Hans Wanner, Director of the Swiss Federal Nuclear Safety Inspectorate (ENSI), is satisfied to note the good marks awarded to Swiss nuclear supervision by the IRRS mission. This thorough inspection has shown that ENSI operates at a high standard on the international scale, Dr Wanner commented during this interview.
Dr Wanner: ENSI was subjected to rigorous scrutiny for two whole weeks. This resulted in 19 “Good Practices” and 13 “Recommendations”. Are you satisfied? Hans Wanner: The IRRS mission has encouraged us in our work. It’s also important for a supervisory authority to have its work reviewed regularly by outsiders. This plays a key part in pinpointing our potential for improvement. A learning organisation needs to acquire new knowledge. The mission showed that we operate to a high standard on the international scale, and that’s probably why so many “Good Practices” were cited.
Isn’t ENSI able to review its own work? Of course we can. We consider our work at regular intervals, because it is part of our safety culture to do so. For instance, we carried out a very intensive review after the Fukushima accident, leading to the “Lessons Learned” report. As well as checkpoints relating to the power plant operators, this also includes some findings that relate to our own work.
You touched on Fukushima. How does the IRRS mission assess your approach to the events there? We were explicitly commended in this regard. The international team of experts concluded that our reactions to Fukushima were exemplary, well organised and successful. In their view, we derived the necessary immediate measures from the first findings. They also singled out our medium-term planning, which aims to implement the lessons in the best possible way.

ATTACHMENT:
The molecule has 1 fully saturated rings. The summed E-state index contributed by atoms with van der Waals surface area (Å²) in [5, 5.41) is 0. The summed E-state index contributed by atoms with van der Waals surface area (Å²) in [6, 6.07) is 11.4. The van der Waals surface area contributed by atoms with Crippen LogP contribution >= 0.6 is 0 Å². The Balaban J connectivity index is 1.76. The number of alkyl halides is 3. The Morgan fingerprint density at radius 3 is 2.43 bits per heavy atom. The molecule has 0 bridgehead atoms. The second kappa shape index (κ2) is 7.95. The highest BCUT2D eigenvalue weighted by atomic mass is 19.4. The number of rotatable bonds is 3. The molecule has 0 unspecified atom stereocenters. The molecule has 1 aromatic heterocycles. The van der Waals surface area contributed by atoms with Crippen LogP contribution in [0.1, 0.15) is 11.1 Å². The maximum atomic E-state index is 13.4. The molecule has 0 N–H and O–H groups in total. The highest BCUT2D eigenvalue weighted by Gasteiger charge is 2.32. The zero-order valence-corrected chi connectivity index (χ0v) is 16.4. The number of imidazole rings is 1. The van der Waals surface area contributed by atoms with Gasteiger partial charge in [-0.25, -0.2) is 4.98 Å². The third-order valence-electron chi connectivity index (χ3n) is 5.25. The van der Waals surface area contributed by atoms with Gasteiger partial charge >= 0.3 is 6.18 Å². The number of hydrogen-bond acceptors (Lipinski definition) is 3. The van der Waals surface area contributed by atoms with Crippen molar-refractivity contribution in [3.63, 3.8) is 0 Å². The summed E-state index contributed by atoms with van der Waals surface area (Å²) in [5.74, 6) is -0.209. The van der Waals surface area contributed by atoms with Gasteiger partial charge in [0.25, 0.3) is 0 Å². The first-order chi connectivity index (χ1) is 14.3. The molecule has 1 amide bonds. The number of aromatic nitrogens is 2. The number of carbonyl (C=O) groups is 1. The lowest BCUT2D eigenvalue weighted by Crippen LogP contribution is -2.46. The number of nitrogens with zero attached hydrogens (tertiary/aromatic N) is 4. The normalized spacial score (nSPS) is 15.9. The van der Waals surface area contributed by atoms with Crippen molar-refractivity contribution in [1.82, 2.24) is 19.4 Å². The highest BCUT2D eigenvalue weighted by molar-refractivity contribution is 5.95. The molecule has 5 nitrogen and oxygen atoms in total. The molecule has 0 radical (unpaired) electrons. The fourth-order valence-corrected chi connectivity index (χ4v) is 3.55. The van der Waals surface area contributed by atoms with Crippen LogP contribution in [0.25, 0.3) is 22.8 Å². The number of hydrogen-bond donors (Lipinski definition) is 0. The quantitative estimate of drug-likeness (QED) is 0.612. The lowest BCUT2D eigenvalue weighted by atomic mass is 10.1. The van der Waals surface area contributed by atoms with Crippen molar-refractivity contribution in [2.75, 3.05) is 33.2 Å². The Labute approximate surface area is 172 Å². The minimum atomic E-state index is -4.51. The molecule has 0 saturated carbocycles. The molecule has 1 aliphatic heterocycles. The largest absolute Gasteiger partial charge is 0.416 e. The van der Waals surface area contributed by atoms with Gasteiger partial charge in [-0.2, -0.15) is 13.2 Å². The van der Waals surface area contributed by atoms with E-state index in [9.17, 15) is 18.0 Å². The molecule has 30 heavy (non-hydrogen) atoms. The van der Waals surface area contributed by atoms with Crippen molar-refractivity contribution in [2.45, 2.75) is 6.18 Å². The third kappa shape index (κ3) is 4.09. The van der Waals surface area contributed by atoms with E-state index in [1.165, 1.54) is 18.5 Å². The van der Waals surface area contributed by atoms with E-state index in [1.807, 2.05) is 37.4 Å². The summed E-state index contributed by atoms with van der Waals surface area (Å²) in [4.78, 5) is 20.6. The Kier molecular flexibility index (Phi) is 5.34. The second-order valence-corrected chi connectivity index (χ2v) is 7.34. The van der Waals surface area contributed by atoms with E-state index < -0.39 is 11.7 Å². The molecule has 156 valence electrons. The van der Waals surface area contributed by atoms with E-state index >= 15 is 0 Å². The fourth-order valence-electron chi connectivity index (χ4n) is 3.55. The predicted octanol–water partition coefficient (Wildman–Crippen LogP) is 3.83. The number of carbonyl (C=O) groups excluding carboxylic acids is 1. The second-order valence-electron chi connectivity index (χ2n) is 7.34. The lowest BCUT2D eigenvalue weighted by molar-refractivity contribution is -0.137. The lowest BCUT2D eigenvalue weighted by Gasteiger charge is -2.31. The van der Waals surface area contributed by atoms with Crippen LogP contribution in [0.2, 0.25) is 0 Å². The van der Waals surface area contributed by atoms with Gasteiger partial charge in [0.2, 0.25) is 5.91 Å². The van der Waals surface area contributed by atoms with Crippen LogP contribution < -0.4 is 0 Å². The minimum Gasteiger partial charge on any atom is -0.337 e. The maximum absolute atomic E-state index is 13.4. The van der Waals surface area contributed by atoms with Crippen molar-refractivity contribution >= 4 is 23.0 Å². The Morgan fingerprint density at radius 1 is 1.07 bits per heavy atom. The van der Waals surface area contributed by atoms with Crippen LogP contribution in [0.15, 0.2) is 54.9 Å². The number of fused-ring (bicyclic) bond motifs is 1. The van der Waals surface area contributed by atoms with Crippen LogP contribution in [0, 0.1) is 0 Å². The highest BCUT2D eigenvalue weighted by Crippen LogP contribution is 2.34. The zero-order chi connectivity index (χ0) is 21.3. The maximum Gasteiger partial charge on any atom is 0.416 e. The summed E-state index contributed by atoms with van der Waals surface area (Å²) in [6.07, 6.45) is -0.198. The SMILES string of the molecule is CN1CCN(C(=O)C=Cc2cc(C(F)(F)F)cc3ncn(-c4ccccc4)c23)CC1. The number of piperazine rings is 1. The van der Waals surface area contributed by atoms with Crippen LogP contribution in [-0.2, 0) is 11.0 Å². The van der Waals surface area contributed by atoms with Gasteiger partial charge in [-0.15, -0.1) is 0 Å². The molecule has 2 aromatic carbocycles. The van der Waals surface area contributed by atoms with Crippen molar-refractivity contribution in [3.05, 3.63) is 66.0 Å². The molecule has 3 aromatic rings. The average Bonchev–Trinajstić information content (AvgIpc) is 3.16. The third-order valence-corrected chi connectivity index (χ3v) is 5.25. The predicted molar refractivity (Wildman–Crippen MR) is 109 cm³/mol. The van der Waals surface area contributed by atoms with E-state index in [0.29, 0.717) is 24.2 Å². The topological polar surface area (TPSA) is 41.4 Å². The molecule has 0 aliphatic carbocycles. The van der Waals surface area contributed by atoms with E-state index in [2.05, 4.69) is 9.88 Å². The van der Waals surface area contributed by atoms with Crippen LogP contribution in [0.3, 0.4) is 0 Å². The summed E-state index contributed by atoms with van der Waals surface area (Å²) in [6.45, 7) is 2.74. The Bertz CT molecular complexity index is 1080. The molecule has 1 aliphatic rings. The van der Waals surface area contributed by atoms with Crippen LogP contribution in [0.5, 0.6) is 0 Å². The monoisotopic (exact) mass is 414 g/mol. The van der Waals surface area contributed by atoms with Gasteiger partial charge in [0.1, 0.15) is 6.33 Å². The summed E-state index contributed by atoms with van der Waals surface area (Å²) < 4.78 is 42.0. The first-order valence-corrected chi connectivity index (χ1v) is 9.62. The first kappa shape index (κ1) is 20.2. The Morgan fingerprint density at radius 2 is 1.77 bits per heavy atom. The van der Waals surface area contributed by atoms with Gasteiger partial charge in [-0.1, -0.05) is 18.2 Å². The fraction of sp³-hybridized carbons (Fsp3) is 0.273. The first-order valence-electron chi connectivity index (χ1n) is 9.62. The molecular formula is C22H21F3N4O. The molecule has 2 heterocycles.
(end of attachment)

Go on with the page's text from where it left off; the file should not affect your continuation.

Even so, the list of recommendations and suggestions from the IRRS mission is a long one. So why could this nevertheless be called a success? There is no fundamental criticism of ENSI’s work – on the contrary. For example, the principle of the “learning system” was explicitly praised. However, the international experts identified potential for improvement in the details, and generally as regards the higher-level regulatory framework, which does not lie within our area of responsibility but within that of the Federal government. All of these findings are valuable for us.
So there are no gaps in supervision? No fundamental gaps. The way that ENSI is set up and the way it operates ensure the safety of the population. The IRRS mission confirmed this to us once again. Nevertheless: we too are a learning organisation, and we have to keep on improving.
Was ENSI able to influence the final report? Not in the least. Why should we? We need an honest assessment. The inspection by the IRRS mission was rigorous, but fair. We were investigated mercilessly, and held up to the mirror. Of course, we discussed the report with the team members and commented on it, but we were not able to influence it at all.
What are the next steps? We shall examine the recommendations and advice in depth. We shall incorporate the items for which we are responsible into an action plan and we will initiate the necessary measures. What is known as a follow-up mission usually takes place after about two or three years.
Is the public excluded from these proceedings? No, we have nothing to hide. We want to be transparent in these respects as well. As soon as we receive the completed report from the IAEA in about three months, we shall make it public. And we shall also publish our action plan.
What will happen if the follow-up mission indicates that key recommendations have not been implemented? This would be the subject of criticism in another public report. I recall that ENSI has already requested – at international level – that international supervision should be strengthened. People will also be able to judge us by these words.